Algunes substàncies químiques de la llar poden ser perjudicials pels nostres gossos i gats.

R-sorra des Lluçanès - Gos d'Atura Català (2)

Segons aquest estudi de American Chemical Society (Nova Yord, Estats Units d’Amèrica): alguns parabens i substàncies químiques de la nostra llar entren al metabolisme dels nostres gossos i gats a través del menjar, ja que se n’han trobat restes en les seves eliminacions. Aquestes substàncies augmentarien el risc dels nostres gossos i gats a patir algunes malalties com ara diabetis, malalties renals o hipotiroïdisme.

Us adjuntem el text de l’estudi:

“The exposure of pets, such as dogs and cats, to a wide range of chemicals present in the indoor environment and the concomitant increase in noninfectious diseases in these companion animals are a concern. Nevertheless, little is known about the sources and pathways of exposure to chemicals in pets. In this study, we determined the concentrations of parabens in commercially available cat and dog foods as well as in urine samples from these pets collected from the Albany area of the state of New York in the United States. Parabens, especially methyl paraben (MeP), and their metabolites were found in all pet food and urine samples. The mean concentrations of total parabens (i.e., sum of parabens and their metabolites) in dog (n = 23) and cat (n = 35) food were 1350 and 1550 ng/g fresh wt, respectively. Dry food contained higher concentrations of parabens and their metabolites than did wet food, and cat food contained higher concentrations of target chemicals than did dog food. The mean concentrations of total parabens found in dog (n = 30) and cat (n = 30) urine were 7230 and 1040 ng/mL, respectively. In both pet food and urine, MeP (among parabens) and 4-hydroxy benzoic acid (4-HB) (among metabolites) were the dominant compounds. The metabolites of parabens accounted for ∼99% (∼99.1% in food and ∼98.9% in urine) of the total concentrations in both food and urine. The profiles of parabens and their metabolites in the urine of dogs and cats varied. In addition to diet, other sources of paraben exposures were found for dogs, whereas, for cats, the majority of exposures was identified as related to diet.”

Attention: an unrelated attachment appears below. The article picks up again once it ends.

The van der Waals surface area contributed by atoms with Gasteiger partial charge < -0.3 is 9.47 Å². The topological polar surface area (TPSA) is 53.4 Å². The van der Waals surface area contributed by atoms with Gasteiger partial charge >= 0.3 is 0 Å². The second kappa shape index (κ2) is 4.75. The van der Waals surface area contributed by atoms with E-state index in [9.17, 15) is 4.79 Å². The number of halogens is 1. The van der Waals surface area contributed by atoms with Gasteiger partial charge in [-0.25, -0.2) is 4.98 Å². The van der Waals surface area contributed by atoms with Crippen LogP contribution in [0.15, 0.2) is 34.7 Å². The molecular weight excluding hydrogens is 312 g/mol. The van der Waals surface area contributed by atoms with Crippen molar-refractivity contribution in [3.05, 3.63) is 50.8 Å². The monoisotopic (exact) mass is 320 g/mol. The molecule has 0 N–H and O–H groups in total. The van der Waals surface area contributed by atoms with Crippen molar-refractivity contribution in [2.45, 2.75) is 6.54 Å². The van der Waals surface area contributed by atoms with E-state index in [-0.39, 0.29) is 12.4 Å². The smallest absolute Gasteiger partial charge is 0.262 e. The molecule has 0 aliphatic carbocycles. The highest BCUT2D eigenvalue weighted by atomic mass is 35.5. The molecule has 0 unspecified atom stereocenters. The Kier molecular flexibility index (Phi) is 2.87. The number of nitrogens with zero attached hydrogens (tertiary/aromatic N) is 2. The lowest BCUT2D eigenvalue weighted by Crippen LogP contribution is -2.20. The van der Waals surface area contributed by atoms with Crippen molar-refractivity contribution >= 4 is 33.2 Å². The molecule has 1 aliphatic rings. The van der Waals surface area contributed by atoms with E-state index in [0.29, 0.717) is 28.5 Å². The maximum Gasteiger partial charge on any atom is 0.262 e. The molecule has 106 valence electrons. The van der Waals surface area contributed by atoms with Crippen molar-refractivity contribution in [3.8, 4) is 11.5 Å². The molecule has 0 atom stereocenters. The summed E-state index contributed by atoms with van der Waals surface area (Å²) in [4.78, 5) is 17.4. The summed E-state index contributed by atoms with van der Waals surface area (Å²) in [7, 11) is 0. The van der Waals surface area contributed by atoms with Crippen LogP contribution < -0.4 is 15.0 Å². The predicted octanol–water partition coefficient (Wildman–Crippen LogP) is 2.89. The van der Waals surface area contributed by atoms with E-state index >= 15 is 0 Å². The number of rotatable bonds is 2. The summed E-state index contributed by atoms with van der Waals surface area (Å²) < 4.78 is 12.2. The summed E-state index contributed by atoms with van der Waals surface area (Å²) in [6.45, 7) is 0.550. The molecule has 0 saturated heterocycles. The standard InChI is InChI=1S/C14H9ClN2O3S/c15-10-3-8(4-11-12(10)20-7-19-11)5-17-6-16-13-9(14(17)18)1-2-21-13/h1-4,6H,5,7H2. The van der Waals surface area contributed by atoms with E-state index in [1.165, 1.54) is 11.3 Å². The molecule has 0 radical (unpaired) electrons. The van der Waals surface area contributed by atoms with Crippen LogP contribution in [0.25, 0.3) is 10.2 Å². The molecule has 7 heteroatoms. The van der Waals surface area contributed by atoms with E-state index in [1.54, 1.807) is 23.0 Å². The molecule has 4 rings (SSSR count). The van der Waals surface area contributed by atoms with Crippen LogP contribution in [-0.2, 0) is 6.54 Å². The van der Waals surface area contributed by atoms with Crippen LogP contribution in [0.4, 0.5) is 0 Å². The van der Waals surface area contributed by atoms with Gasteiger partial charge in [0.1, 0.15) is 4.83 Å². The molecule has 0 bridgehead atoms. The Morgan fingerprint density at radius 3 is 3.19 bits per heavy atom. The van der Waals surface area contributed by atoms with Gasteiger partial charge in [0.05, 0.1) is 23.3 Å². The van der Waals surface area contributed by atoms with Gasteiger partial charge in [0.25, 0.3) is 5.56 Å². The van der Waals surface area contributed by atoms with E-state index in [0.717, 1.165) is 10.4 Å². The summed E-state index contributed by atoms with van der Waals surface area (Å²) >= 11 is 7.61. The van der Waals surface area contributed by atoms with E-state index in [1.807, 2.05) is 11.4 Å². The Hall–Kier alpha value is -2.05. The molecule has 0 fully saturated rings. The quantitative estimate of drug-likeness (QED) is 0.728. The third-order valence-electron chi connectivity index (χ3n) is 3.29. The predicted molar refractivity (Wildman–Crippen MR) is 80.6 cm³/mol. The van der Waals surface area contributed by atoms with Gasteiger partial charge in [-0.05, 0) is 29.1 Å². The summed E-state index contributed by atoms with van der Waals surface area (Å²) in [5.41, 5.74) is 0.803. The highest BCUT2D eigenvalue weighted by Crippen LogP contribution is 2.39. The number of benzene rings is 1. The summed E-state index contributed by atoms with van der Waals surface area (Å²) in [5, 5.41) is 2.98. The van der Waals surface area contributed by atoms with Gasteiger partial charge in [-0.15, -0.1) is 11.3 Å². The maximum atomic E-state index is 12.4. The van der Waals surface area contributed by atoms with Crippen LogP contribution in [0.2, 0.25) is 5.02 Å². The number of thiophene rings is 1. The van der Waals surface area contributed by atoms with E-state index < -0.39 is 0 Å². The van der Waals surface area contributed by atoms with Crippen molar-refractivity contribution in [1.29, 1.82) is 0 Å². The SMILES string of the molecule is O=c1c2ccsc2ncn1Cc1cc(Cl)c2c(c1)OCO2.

Del mateix American Chemical Society també us adjuntem un altre article que parla sobre la imitació de l’olfacte caní, molt superior a l’humà, per detectar gas i altres substàncies químiques:

“Inspired by the densely covered capillary structure inside a dog’s nose, we report an artificial nanostructure, i.e., poly(sodium p-styrenesulfonate)-functionalized reduced graphene oxide nanoscrolls (PGNS), with high structural perfection and efficient gas sensing applications. A facile supramolecular assembly is introduced to functionalize graphene with the functional polymer, combined with the lyophilization technique to massively transform the planar graphene-based nanosheets to nanoscrolls. Detailed characterizations reveal that the bioinspired nanoscrolls exhibit a wide-open tubular morphology with uniform dimensions that is structurally distinct from the previously reported ones. The detailed morphologies of the graphene-based nanosheets in each scrolling stage during lyophilization are monitored by cryo-SEM. This unravels an asymmetric polymer-induced graphene scrolling mechanism including the corresponding scrolling process, which is directly presented by molecular dynamics simulations. The fabricated PGNS sensors exhibit superior gas sensing performance with reliable repeatability, excellent linear sensibility, and, especially, an ultrahigh response (Ra/Rg = 5.39, 10 ppm) toward NO2. The supramolecular assembly combined with the lyophilization technique to fabricate PGNS provides a strategy to design biomimetic materials for gas sensors and chemical trace detectors.”

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